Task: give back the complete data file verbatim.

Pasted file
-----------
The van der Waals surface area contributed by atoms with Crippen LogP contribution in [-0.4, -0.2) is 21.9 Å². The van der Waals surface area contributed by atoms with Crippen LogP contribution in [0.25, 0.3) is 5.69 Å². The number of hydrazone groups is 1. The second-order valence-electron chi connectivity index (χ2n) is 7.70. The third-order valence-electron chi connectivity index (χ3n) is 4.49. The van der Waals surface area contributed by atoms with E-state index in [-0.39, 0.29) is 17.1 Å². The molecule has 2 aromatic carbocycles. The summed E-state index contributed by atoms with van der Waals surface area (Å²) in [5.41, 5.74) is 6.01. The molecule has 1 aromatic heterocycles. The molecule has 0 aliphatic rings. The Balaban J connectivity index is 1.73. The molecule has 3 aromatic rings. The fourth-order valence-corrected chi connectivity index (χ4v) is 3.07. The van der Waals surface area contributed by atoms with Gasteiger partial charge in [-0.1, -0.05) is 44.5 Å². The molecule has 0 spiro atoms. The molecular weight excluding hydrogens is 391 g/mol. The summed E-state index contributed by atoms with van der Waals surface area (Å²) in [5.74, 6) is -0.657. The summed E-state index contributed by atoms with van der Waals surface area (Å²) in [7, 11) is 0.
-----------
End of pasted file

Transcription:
The van der Waals surface area contributed by atoms with Crippen LogP contribution in [-0.4, -0.2) is 21.9 Å². The van der Waals surface area contributed by atoms with Crippen LogP contribution in [0.25, 0.3) is 5.69 Å². The number of hydrazone groups is 1. The second-order valence-electron chi connectivity index (χ2n) is 7.70. The third-order valence-electron chi connectivity index (χ3n) is 4.49. The van der Waals surface area contributed by atoms with E-state index in [-0.39, 0.29) is 17.1 Å². The molecule has 2 aromatic carbocycles. The summed E-state index contributed by atoms with van der Waals surface area (Å²) in [5.41, 5.74) is 6.01. The molecule has 1 aromatic heterocycles. The molecule has 0 aliphatic rings. The Balaban J connectivity index is 1.73. The molecule has 3 aromatic rings. The fourth-order valence-corrected chi connectivity index (χ4v) is 3.07. The van der Waals surface area contributed by atoms with Gasteiger partial charge in [-0.1, -0.05) is 44.5 Å². The molecule has 0 spiro atoms. The molecular weight excluding hydrogens is 391 g/mol. The summed E-state index contributed by atoms with van der Waals surface area (Å²) in [5.74, 6) is -0.657. The summed E-state index contributed by atoms with van der Waals surface area (Å²) in [7, 11) is 0.